Vindicated: Police Office Redeemed from Punishment for Praying in Front of Abortion Clinic

(Louisville Police Department Facebook page)
The City of Louisville has paid a Louisville Metropolitan Police Department (LMPD) officer $75,000 to settle his federal lawsuit after he was placed on administrative leave for praying in front of an abortion clinic while he was off-duty.

The Thomas More Society, a nonprofit national public interest law firm, along with Louisville attorney Blaine Blood, representing Officer Matt Schrenger, filed the lawsuit in October 2021 against the City of Louisville and the Louisville Metro Police Department.

"The City's quick offer of $75,000 shows the City knows it committed a significant and inexcusable violation of a loyal officer's Constitutional rights," Thomas More Society Senior Counsel Matt Heffron said in a statement.

Schrenger, a 13-year Louisville police veteran and the recipient of multiple commendations, was off-duty early on a Saturday morning in February of last year. He stopped to pray quietly with his father on a public sidewalk in front of a closed abortion clinic. According to reports, he was wearing his uniform and carrying his gun but covered up by wearing his coat.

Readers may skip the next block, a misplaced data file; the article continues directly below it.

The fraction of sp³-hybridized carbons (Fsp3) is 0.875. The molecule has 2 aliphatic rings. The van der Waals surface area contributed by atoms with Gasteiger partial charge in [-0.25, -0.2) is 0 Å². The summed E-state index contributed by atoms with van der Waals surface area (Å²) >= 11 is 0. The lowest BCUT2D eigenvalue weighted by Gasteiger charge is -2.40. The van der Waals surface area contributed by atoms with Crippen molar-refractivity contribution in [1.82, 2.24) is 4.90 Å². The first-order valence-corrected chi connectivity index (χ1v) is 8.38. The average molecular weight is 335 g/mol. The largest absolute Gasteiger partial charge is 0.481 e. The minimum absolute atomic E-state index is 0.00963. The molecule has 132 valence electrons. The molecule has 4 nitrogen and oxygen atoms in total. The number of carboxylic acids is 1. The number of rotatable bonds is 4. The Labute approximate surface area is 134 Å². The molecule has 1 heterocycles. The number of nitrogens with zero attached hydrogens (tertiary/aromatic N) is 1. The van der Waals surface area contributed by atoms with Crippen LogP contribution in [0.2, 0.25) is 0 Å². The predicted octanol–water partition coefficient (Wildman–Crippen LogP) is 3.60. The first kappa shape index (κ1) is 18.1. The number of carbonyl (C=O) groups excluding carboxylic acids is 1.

Seen on surveillance cameras, he was stripped of his police powers and placed under investigation. WLKY-TV reports Schrenger was allowed to return to the force after an internal investigation by the LMPD. After the incident became public, the officer was placed on administrative leave for over four months with pay, pending the investigation.

Schrenger's private prayer was widely publicized and also drew politicized scrutiny after photos levying accusations against him were posted to a Twitter account run by abortion advocates affiliated with the abortion clinic, EMW Women's Surgical Center.

WDRB-TV reports Kentucky state law and LMPD policy forbid an officer from participating in political demonstrations while in uniform. But according to a June 15, 2021 letter obtained from Chief Erika Shields, the rules had been inconsistently enforced.

Chief Shields said Officer Schrenger had made an effort to cover up his police uniform with his coat while he was in front of the clinic, so he was cleared of wrongdoing and was warned to comply with department policy in the future, according to the television station.

"The treatment of Officer Schrenger was particularly galling considering other Louisville police officers previously had marched, while on-duty and in uniform, in political protests that apparently were approved by the police department," Heffron said.

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